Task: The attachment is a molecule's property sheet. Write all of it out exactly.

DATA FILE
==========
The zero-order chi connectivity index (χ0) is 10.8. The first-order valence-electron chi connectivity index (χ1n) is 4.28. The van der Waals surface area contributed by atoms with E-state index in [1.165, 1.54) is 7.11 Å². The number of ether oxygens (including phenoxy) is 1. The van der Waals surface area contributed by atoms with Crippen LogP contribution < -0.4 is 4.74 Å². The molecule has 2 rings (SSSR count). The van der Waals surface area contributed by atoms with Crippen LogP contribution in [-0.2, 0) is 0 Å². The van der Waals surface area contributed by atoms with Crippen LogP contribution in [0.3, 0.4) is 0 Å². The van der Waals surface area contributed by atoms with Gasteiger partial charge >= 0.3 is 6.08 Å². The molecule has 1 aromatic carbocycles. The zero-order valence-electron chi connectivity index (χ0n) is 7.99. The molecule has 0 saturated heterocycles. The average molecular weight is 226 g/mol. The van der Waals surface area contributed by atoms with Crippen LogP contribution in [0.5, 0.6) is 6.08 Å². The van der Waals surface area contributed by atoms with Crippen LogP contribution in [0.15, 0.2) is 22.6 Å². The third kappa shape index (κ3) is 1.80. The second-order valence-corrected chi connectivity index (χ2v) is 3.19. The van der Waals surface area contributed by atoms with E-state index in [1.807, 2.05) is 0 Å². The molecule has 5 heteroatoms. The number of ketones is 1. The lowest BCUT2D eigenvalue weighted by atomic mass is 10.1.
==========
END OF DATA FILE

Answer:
The zero-order chi connectivity index (χ0) is 10.8. The first-order valence-electron chi connectivity index (χ1n) is 4.28. The van der Waals surface area contributed by atoms with E-state index in [1.165, 1.54) is 7.11 Å². The number of ether oxygens (including phenoxy) is 1. The van der Waals surface area contributed by atoms with Crippen LogP contribution < -0.4 is 4.74 Å². The molecule has 2 rings (SSSR count). The van der Waals surface area contributed by atoms with Crippen LogP contribution in [-0.2, 0) is 0 Å². The van der Waals surface area contributed by atoms with Crippen LogP contribution in [0.3, 0.4) is 0 Å². The van der Waals surface area contributed by atoms with Gasteiger partial charge >= 0.3 is 6.08 Å². The molecule has 1 aromatic carbocycles. The zero-order valence-electron chi connectivity index (χ0n) is 7.99. The molecule has 0 saturated heterocycles. The average molecular weight is 226 g/mol. The van der Waals surface area contributed by atoms with Crippen LogP contribution in [0.5, 0.6) is 6.08 Å². The van der Waals surface area contributed by atoms with Crippen LogP contribution in [0.15, 0.2) is 22.6 Å². The third kappa shape index (κ3) is 1.80. The second-order valence-corrected chi connectivity index (χ2v) is 3.19. The van der Waals surface area contributed by atoms with E-state index in [1.807, 2.05) is 0 Å². The molecule has 5 heteroatoms. The number of ketones is 1. The lowest BCUT2D eigenvalue weighted by atomic mass is 10.1.